The jury is out, and the royally premium Apple Watch Edition is today proving its weight in gold, literally. The gold plated watch has been touted to be one of the most expensive consumer devices from Apple, and as such there were questions about how much gold the wearable would actually be carrying.
Apple Watch will finally go on sale in April, but following that, the Cupertino company has started employing jewelry store styled security measures in all of its retail outlets that will be carrying the more expensive Apple Watch Edition. This obviously hinted at just how expensive the 18-karat gold plated watch could be, and to push things forward, Apple is going to employ a policy of weighing all consumer returned Apple Watch Edition devices before accepting them, leading us to believe that there is enough gold in there to be scratched off.
Not the real deal still, but according to Greg Koenig, the co-founder of Luma Labs, the Apple Watch Edition would be carrying about 29.16 grams of gold, at 75 percent purity (18-karat), which according to the current prices, brings it down to a total of $853.82 USD, which is remarkable given that this excludes the price of the watch itself.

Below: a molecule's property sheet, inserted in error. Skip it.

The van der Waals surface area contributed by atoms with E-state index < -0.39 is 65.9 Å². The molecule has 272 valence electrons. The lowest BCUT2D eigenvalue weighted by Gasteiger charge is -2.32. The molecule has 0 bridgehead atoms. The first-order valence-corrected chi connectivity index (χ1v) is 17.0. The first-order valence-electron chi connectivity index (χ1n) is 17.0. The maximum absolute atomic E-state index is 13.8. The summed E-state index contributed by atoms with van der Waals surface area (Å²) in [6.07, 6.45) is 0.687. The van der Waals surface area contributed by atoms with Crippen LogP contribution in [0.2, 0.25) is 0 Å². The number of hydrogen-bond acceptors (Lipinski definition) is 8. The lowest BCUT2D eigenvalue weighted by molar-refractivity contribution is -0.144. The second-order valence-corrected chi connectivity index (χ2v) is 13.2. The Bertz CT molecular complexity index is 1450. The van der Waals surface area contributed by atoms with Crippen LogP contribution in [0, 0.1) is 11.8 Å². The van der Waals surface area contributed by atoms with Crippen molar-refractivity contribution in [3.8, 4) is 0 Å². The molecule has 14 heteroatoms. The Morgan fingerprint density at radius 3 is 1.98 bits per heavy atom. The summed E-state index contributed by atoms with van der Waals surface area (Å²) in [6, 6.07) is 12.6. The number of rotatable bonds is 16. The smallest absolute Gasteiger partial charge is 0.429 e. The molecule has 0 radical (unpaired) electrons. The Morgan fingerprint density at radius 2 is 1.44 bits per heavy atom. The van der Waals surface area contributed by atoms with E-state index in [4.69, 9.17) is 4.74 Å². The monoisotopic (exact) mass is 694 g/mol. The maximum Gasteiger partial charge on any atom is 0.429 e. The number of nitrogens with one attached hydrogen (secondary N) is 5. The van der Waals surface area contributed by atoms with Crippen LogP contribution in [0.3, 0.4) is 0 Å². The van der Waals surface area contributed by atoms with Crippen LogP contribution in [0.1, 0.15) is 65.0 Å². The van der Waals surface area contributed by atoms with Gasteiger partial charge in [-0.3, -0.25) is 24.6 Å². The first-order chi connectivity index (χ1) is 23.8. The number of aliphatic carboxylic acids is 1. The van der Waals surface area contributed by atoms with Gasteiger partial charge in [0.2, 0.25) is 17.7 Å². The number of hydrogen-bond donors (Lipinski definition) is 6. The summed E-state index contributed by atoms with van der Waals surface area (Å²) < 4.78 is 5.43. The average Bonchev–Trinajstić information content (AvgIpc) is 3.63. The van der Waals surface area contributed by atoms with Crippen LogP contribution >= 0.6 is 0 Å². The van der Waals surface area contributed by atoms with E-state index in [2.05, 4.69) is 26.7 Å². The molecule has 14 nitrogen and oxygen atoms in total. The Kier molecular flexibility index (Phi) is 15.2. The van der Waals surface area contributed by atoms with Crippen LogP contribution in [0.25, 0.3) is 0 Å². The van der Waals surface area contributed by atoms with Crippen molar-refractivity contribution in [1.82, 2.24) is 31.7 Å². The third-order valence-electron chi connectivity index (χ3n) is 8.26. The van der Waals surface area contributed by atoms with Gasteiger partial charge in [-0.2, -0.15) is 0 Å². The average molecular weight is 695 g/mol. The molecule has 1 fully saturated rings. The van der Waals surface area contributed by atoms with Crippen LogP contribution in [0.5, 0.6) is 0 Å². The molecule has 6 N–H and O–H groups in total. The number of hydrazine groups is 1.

Koenig achieved this figure by using his Apple Watch models and ran them through some fancy software coupled with some basic assumptions to quantify the gold content in the Mac maker’s first luxury smartwatch. Now you could believe that the price of the Apple Watch Edition could be as simple as adding, say, $850 plus the price of the base model Apple Watch, but it would be a true revelation if that does happen. Many, including Koenig are suggesting that the Edition variant of the Apple Watch would be selling for nearly $5,000. Koenig says "If anyone thinks Apple is charging less than $5k for the Edition, they are smoking crack. Based on the gold content alone, $5k easy."
The Apple Watch is said to hit shelves in April this year, and will cost $349 for the base model.
Will you be buying an Apple Watch Edition? Or do you plan to take the base model route and call it a day? Do share your thoughts with us on the matter.
(Source: Greg Koenig [Twitter])